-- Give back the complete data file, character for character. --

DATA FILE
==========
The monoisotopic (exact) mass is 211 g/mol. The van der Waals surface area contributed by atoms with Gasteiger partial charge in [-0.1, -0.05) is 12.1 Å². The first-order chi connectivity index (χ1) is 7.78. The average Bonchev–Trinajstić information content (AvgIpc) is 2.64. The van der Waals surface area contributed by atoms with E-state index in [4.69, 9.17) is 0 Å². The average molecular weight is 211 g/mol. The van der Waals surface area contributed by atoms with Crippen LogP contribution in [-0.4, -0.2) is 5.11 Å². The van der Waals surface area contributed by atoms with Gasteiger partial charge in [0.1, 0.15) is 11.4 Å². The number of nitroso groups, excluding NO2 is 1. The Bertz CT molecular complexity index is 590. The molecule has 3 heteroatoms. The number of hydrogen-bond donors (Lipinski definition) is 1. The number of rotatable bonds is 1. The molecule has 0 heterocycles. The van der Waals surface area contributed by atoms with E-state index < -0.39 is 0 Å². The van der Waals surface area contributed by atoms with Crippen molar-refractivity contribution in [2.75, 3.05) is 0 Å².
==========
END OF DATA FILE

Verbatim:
The monoisotopic (exact) mass is 211 g/mol. The van der Waals surface area contributed by atoms with Gasteiger partial charge in [-0.1, -0.05) is 12.1 Å². The first-order chi connectivity index (χ1) is 7.78. The average Bonchev–Trinajstić information content (AvgIpc) is 2.64. The van der Waals surface area contributed by atoms with E-state index in [4.69, 9.17) is 0 Å². The average molecular weight is 211 g/mol. The van der Waals surface area contributed by atoms with Crippen LogP contribution in [-0.4, -0.2) is 5.11 Å². The van der Waals surface area contributed by atoms with Gasteiger partial charge in [0.1, 0.15) is 11.4 Å². The number of nitroso groups, excluding NO2 is 1. The Bertz CT molecular complexity index is 590. The molecule has 3 heteroatoms. The number of hydrogen-bond donors (Lipinski definition) is 1. The number of rotatable bonds is 1. The molecule has 0 heterocycles. The van der Waals surface area contributed by atoms with E-state index < -0.39 is 0 Å². The van der Waals surface area contributed by atoms with Crippen molar-refractivity contribution in [2.75, 3.05) is 0 Å².